Residents question costs for municipal drain improvements


By Barb McKay


North end residents will have an opportunity to be heard regarding a municipal drain project when public hearings are held next month.


A public meeting was held last Wednesday during Kincardine’s council meeting to go over technical aspects of the project and allow landowners in the Jones municipal drain area to ask questions. The municipal drain provides an outlet for water for properties along Concessions 11 and 12.


Jeremy Taylor of R.J. Burnside and Associates Ltd. in Wingham provided an overview of the planned improvements to the municipal drain. He said residents petitioned for the project to get a better outlet from the open drain to the channel and extend the drain downstream. So far, three public meetings have been held, including an onsite meeting in February.


The existing drain was constructed in 1984. Taylor said a blockage has been discovered in the drain between Concessions 11 and 12 that is creating a backlog of water onto at least one property.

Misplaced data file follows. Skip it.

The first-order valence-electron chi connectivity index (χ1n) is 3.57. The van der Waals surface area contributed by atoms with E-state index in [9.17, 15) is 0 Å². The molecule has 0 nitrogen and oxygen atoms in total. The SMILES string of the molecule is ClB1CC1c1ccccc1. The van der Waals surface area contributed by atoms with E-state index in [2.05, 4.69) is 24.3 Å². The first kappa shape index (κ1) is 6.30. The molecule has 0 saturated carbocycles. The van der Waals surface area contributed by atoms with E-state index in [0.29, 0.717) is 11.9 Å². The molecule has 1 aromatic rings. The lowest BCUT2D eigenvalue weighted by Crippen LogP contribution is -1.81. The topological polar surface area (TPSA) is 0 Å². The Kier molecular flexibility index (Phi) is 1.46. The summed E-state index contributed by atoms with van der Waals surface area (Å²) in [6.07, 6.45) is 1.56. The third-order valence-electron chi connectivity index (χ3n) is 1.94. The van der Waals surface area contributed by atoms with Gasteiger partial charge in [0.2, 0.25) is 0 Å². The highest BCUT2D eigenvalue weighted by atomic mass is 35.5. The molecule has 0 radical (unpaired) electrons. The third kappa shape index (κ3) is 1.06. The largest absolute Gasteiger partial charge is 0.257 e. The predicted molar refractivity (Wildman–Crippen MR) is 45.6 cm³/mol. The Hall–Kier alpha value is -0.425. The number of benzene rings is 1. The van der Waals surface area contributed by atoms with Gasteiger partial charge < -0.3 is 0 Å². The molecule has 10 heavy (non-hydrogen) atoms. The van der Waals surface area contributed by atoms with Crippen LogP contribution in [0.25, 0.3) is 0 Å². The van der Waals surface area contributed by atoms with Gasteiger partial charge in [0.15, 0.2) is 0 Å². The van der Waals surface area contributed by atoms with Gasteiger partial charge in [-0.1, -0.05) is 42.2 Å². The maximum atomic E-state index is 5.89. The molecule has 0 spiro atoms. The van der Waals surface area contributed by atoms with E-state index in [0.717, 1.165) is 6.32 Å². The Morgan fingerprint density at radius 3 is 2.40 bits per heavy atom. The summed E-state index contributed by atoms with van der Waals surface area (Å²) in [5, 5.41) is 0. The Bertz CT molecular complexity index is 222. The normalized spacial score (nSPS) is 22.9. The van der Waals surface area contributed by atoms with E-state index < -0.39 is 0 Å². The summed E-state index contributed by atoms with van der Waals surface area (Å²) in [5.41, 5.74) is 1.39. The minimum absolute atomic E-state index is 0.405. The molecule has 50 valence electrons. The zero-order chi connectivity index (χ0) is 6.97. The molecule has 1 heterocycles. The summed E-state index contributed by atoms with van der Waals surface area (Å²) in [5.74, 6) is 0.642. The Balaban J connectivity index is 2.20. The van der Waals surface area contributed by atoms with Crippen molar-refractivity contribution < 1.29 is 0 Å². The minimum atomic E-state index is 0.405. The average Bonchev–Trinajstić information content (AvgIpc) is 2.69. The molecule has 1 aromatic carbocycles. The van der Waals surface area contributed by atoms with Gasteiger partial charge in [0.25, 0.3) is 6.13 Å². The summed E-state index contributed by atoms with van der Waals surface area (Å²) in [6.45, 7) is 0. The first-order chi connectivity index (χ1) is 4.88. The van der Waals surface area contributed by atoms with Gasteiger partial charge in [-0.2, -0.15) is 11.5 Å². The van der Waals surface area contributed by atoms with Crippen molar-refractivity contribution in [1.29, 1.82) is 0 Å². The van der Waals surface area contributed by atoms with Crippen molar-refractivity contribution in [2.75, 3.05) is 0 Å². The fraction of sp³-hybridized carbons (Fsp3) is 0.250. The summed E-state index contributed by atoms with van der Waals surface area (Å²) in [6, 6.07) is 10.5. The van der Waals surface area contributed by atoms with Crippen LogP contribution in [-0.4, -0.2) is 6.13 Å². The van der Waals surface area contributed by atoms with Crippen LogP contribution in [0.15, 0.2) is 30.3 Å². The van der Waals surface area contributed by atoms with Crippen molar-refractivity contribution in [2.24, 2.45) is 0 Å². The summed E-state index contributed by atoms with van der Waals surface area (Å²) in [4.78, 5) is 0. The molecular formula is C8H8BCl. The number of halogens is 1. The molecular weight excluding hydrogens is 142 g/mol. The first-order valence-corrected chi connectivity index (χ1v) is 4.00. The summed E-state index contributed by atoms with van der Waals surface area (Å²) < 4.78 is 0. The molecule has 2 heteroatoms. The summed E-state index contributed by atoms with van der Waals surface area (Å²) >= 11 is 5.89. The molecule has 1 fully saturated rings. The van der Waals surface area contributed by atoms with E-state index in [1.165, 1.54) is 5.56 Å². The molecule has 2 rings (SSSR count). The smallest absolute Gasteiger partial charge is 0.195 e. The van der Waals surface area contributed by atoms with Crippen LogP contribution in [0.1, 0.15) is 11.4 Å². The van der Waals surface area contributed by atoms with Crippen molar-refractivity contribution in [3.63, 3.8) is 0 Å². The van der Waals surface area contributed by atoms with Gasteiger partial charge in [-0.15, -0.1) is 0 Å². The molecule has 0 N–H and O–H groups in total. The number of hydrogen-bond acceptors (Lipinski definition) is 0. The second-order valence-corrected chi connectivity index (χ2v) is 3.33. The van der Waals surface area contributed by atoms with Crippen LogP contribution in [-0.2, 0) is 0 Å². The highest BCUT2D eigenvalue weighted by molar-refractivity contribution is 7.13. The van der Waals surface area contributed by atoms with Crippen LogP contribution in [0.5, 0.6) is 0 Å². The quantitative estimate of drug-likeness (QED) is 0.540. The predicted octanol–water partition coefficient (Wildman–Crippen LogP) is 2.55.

“(The work) won’t prevent flooding entirely but it will be a significant improvement,” he said.


The project is expected to cost $199,000, with landowners picking up $190,000.


Dale MacDonald, who owns property upstream of the drain, questioned the assessments.


“I wouldn’t expect everyone to pay for my drainage problems,” he said. “I’ve had my share of drainage problems and I’ve had to pay for them out of my own pocket.”


Taylor explained that when properties are assessed to determine how landowners will pay engineers determine if the property is impacting the drain or if it is one that would benefit from having the improvements by an increase in property value or ease of maintenance. He said that residents will have an opportunity to appeal their assessment at the court of revision, which must occur before council gives the project its final approval.


Another resident, Norma Kempers, asked if engineers had examined the drain to see if there would be a more practical and cost effective way to get similar results. Taylor replied that the original fencing plans for pasture lands had been revised to remove some of the fencing that was required, which has reduced costs. But the drain extension that is proposed is a design that is standard.


A court of revision will be held June 5 at 10 a.m. in Kincardine council chambers. Deputy mayor Anne Eadie and councillors Randy Roppel and Guy Anderson have been appointed to oversee the proceedings.